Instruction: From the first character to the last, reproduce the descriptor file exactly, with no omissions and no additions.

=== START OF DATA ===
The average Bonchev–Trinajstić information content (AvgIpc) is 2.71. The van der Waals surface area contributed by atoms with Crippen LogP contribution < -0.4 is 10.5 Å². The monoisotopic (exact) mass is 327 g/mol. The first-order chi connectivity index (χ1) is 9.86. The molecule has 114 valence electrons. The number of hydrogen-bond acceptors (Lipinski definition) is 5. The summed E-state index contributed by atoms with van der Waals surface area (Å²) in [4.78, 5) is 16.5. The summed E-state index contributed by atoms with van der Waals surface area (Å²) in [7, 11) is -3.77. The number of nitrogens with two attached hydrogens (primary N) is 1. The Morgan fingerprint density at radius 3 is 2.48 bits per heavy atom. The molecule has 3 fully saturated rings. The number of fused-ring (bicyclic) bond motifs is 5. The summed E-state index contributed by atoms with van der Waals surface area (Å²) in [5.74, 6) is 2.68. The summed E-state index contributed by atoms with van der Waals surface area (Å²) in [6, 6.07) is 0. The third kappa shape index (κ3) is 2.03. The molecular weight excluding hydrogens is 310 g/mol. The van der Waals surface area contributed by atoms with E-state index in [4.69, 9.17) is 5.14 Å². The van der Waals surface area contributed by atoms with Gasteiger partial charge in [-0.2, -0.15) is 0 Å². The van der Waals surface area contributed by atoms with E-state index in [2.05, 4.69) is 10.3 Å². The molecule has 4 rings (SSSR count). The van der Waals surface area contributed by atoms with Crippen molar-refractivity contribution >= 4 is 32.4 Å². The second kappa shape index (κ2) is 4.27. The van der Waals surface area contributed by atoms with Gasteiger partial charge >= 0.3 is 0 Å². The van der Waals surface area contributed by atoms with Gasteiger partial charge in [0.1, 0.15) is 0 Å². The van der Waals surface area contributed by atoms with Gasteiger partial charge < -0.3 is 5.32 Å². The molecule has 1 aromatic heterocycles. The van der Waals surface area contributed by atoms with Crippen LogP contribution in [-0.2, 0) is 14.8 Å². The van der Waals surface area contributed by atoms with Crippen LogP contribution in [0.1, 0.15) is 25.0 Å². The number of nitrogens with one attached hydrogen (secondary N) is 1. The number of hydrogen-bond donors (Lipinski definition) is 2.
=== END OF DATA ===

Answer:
The average Bonchev–Trinajstić information content (AvgIpc) is 2.71. The van der Waals surface area contributed by atoms with Crippen LogP contribution < -0.4 is 10.5 Å². The monoisotopic (exact) mass is 327 g/mol. The first-order chi connectivity index (χ1) is 9.86. The molecule has 114 valence electrons. The number of hydrogen-bond acceptors (Lipinski definition) is 5. The summed E-state index contributed by atoms with van der Waals surface area (Å²) in [4.78, 5) is 16.5. The summed E-state index contributed by atoms with van der Waals surface area (Å²) in [7, 11) is -3.77. The number of nitrogens with two attached hydrogens (primary N) is 1. The Morgan fingerprint density at radius 3 is 2.48 bits per heavy atom. The molecule has 3 fully saturated rings. The number of fused-ring (bicyclic) bond motifs is 5. The summed E-state index contributed by atoms with van der Waals surface area (Å²) in [5.74, 6) is 2.68. The summed E-state index contributed by atoms with van der Waals surface area (Å²) in [6, 6.07) is 0. The third kappa shape index (κ3) is 2.03. The molecular weight excluding hydrogens is 310 g/mol. The van der Waals surface area contributed by atoms with E-state index in [4.69, 9.17) is 5.14 Å². The van der Waals surface area contributed by atoms with Gasteiger partial charge in [-0.2, -0.15) is 0 Å². The van der Waals surface area contributed by atoms with E-state index in [2.05, 4.69) is 10.3 Å². The molecule has 4 rings (SSSR count). The van der Waals surface area contributed by atoms with Crippen molar-refractivity contribution >= 4 is 32.4 Å². The second kappa shape index (κ2) is 4.27. The van der Waals surface area contributed by atoms with Gasteiger partial charge >= 0.3 is 0 Å². The van der Waals surface area contributed by atoms with Gasteiger partial charge in [0.1, 0.15) is 0 Å². The van der Waals surface area contributed by atoms with Gasteiger partial charge < -0.3 is 5.32 Å². The molecule has 1 aromatic heterocycles. The van der Waals surface area contributed by atoms with Crippen LogP contribution in [-0.2, 0) is 14.8 Å². The van der Waals surface area contributed by atoms with Crippen LogP contribution in [0.1, 0.15) is 25.0 Å². The number of nitrogens with one attached hydrogen (secondary N) is 1. The number of hydrogen-bond donors (Lipinski definition) is 2.